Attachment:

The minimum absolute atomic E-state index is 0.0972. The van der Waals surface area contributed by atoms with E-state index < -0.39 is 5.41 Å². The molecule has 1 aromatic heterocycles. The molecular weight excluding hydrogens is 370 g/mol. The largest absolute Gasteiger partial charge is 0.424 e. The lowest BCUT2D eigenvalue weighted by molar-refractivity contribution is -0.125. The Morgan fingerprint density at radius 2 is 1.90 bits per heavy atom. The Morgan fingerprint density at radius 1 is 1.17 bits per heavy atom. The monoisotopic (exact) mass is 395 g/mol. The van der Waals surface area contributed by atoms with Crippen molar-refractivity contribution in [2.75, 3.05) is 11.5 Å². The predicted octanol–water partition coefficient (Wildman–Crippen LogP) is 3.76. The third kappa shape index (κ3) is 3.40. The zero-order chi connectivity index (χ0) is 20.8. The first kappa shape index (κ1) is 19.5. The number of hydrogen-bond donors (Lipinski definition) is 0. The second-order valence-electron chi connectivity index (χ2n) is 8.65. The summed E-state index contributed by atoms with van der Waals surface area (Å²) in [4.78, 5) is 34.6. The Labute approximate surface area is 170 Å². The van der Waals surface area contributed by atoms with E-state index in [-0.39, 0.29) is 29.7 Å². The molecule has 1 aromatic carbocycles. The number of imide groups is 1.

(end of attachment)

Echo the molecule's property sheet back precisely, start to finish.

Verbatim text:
The minimum absolute atomic E-state index is 0.0972. The van der Waals surface area contributed by atoms with E-state index < -0.39 is 5.41 Å². The molecule has 1 aromatic heterocycles. The molecular weight excluding hydrogens is 370 g/mol. The largest absolute Gasteiger partial charge is 0.424 e. The lowest BCUT2D eigenvalue weighted by molar-refractivity contribution is -0.125. The Morgan fingerprint density at radius 2 is 1.90 bits per heavy atom. The Morgan fingerprint density at radius 1 is 1.17 bits per heavy atom. The monoisotopic (exact) mass is 395 g/mol. The van der Waals surface area contributed by atoms with Crippen molar-refractivity contribution in [2.75, 3.05) is 11.5 Å². The predicted octanol–water partition coefficient (Wildman–Crippen LogP) is 3.76. The third kappa shape index (κ3) is 3.40. The zero-order chi connectivity index (χ0) is 20.8. The first kappa shape index (κ1) is 19.5. The number of hydrogen-bond donors (Lipinski definition) is 0. The second-order valence-electron chi connectivity index (χ2n) is 8.65. The summed E-state index contributed by atoms with van der Waals surface area (Å²) in [4.78, 5) is 34.6. The Labute approximate surface area is 170 Å². The van der Waals surface area contributed by atoms with E-state index in [-0.39, 0.29) is 29.7 Å². The molecule has 1 aromatic carbocycles. The number of imide groups is 1.